CHAPTER 2

Linear Physical Systems

Before the measurement and analysis of random physical data is discussed in more detail, it is desirable to clarify some pertinent concepts and fundamental definitions related to the dynamic behavior of physical systems. This chapter reviews the theoretical formulas for describing the response characteristics of ideal linear systems and illustrates the basic ideas for simple physical examples.

**2.1 CONSTANT-PARAMETER LINEAR SYSTEMS**

An ideal system is one that has *constant parameters* and is *linear* between two clearly defined points of interest called the input or excitation point and the output or response point. A system has constant parameters if all fundamental properties of the system are invariant with respect to time. For example, a simple passive electrical circuit would be a constant-parameter system if the values for the resistance, capacitance, and inductance of all elements did not change from one time to another. A system is linear if the response characteristics are additive and homogeneous. The term *additive* means that the output to a sum of inputs is equal to the sum of the outputs produced by each input individually. The term *homogeneous* means that the output produced by a constant times the input is equal to the constant times the output produced by the input alone. In equation form, if *f*(*x*) represents the output to an input *x*, then the system is linear if for any two inputs *x*_{1}, *x*_{2}, and constant *c*,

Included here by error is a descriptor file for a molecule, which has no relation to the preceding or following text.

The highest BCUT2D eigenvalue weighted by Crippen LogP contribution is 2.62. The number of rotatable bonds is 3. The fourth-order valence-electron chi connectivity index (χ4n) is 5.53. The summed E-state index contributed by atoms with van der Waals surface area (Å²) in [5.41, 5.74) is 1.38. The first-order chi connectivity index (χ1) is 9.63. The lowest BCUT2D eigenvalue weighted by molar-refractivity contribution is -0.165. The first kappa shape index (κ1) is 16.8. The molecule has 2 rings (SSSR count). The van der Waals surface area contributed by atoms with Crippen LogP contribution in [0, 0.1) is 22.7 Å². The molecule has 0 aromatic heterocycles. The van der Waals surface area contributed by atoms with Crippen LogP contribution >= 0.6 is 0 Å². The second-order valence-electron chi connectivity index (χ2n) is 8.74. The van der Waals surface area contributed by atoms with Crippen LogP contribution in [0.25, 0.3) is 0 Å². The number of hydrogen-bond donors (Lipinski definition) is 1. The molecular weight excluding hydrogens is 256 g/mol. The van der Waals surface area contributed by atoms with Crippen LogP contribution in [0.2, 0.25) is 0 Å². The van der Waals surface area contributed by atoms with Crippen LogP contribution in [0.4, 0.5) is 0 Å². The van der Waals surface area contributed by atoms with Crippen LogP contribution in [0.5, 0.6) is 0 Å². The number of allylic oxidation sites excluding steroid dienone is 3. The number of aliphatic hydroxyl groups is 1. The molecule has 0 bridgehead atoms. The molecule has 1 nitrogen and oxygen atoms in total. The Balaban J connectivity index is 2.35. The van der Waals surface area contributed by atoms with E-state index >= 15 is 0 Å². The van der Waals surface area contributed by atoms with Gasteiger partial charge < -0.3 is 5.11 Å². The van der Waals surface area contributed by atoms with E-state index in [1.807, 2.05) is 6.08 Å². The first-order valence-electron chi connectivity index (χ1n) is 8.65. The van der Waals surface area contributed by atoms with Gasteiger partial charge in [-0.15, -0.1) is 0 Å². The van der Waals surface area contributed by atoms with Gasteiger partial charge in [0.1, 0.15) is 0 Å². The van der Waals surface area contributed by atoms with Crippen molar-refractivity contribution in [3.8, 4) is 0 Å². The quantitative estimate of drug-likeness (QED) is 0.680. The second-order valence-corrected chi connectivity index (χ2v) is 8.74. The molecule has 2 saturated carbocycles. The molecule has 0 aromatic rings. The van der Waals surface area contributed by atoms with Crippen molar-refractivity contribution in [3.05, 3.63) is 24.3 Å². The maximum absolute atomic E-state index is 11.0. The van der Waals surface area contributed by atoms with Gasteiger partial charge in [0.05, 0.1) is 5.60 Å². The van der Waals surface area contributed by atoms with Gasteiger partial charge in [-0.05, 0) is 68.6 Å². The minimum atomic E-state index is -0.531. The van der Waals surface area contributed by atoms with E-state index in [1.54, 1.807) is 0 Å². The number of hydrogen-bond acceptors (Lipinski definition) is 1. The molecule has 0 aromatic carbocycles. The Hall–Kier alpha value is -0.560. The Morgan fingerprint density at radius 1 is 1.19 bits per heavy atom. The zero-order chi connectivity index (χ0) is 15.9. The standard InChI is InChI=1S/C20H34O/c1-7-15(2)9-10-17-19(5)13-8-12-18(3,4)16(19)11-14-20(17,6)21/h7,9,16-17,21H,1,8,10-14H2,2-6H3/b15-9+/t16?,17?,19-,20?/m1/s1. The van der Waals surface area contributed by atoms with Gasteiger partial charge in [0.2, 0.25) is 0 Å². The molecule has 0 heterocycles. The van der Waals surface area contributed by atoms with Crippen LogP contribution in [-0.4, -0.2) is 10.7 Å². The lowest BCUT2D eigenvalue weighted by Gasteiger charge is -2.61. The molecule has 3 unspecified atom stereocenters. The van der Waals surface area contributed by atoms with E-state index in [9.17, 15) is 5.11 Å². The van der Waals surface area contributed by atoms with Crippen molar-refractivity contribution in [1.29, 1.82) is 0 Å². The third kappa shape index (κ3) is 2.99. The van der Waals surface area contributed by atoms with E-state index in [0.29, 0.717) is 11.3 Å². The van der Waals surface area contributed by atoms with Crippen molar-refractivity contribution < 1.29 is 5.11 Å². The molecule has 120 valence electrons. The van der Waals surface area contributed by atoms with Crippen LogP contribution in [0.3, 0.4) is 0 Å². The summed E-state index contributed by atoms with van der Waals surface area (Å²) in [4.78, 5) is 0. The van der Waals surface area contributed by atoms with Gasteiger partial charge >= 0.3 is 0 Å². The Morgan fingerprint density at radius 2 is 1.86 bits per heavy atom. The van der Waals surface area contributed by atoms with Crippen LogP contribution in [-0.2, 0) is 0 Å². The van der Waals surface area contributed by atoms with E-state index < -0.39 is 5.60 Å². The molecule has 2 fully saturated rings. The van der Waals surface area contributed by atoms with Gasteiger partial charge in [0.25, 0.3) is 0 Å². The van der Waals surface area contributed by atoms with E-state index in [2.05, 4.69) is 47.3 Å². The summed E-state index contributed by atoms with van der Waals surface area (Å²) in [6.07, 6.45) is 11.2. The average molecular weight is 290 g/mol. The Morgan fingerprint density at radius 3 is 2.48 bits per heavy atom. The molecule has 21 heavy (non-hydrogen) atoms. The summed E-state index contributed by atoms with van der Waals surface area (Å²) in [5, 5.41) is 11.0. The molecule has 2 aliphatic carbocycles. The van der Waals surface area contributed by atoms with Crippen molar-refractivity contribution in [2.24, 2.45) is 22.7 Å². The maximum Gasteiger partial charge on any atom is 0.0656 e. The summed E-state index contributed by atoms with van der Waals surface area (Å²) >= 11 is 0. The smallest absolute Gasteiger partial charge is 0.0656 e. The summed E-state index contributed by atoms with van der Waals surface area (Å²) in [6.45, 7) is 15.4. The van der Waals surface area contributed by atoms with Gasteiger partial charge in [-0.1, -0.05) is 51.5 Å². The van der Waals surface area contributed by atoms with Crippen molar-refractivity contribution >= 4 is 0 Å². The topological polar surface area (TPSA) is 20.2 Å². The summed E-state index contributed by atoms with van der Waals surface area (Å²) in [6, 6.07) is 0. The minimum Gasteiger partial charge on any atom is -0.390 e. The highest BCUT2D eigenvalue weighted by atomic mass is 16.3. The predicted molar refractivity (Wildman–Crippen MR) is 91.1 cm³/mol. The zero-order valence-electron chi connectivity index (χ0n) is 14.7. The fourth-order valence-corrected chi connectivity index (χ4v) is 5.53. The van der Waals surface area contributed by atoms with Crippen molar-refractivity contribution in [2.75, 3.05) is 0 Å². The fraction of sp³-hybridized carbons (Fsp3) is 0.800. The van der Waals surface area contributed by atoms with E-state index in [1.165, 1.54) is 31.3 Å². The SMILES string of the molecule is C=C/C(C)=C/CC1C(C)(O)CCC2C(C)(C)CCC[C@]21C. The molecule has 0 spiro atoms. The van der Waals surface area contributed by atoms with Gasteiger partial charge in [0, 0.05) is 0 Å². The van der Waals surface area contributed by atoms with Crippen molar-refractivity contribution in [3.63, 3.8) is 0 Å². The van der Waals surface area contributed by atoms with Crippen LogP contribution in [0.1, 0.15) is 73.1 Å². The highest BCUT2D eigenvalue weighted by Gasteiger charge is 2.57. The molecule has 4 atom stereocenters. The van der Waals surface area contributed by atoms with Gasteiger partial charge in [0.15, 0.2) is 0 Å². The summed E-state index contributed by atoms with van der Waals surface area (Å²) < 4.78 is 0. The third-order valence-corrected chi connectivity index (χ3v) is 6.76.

The constant-para ...